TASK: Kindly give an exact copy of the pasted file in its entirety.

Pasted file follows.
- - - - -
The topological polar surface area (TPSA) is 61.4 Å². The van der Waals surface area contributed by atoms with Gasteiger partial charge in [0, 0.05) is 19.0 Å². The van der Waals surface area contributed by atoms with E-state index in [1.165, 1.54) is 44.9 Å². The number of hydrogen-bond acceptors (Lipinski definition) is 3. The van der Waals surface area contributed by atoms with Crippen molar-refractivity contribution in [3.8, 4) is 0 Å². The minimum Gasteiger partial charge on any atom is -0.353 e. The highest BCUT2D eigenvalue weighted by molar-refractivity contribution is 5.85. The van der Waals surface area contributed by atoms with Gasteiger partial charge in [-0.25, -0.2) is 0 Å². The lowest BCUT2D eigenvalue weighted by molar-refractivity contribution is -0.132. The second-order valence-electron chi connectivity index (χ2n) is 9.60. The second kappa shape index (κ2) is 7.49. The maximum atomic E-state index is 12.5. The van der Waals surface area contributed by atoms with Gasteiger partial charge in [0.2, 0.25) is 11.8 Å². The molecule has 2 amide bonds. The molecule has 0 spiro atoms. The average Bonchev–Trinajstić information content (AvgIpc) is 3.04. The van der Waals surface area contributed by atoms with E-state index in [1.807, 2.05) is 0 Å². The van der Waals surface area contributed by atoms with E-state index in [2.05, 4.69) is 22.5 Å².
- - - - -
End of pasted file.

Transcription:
The topological polar surface area (TPSA) is 61.4 Å². The van der Waals surface area contributed by atoms with Gasteiger partial charge in [0, 0.05) is 19.0 Å². The van der Waals surface area contributed by atoms with E-state index in [1.165, 1.54) is 44.9 Å². The number of hydrogen-bond acceptors (Lipinski definition) is 3. The van der Waals surface area contributed by atoms with Crippen molar-refractivity contribution in [3.8, 4) is 0 Å². The minimum Gasteiger partial charge on any atom is -0.353 e. The highest BCUT2D eigenvalue weighted by molar-refractivity contribution is 5.85. The van der Waals surface area contributed by atoms with Gasteiger partial charge in [-0.25, -0.2) is 0 Å². The lowest BCUT2D eigenvalue weighted by molar-refractivity contribution is -0.132. The second-order valence-electron chi connectivity index (χ2n) is 9.60. The second kappa shape index (κ2) is 7.49. The maximum atomic E-state index is 12.5. The van der Waals surface area contributed by atoms with Gasteiger partial charge in [0.2, 0.25) is 11.8 Å². The molecule has 2 amide bonds. The molecule has 0 spiro atoms. The average Bonchev–Trinajstić information content (AvgIpc) is 3.04. The van der Waals surface area contributed by atoms with E-state index in [1.807, 2.05) is 0 Å². The van der Waals surface area contributed by atoms with E-state index in [2.05, 4.69) is 22.5 Å².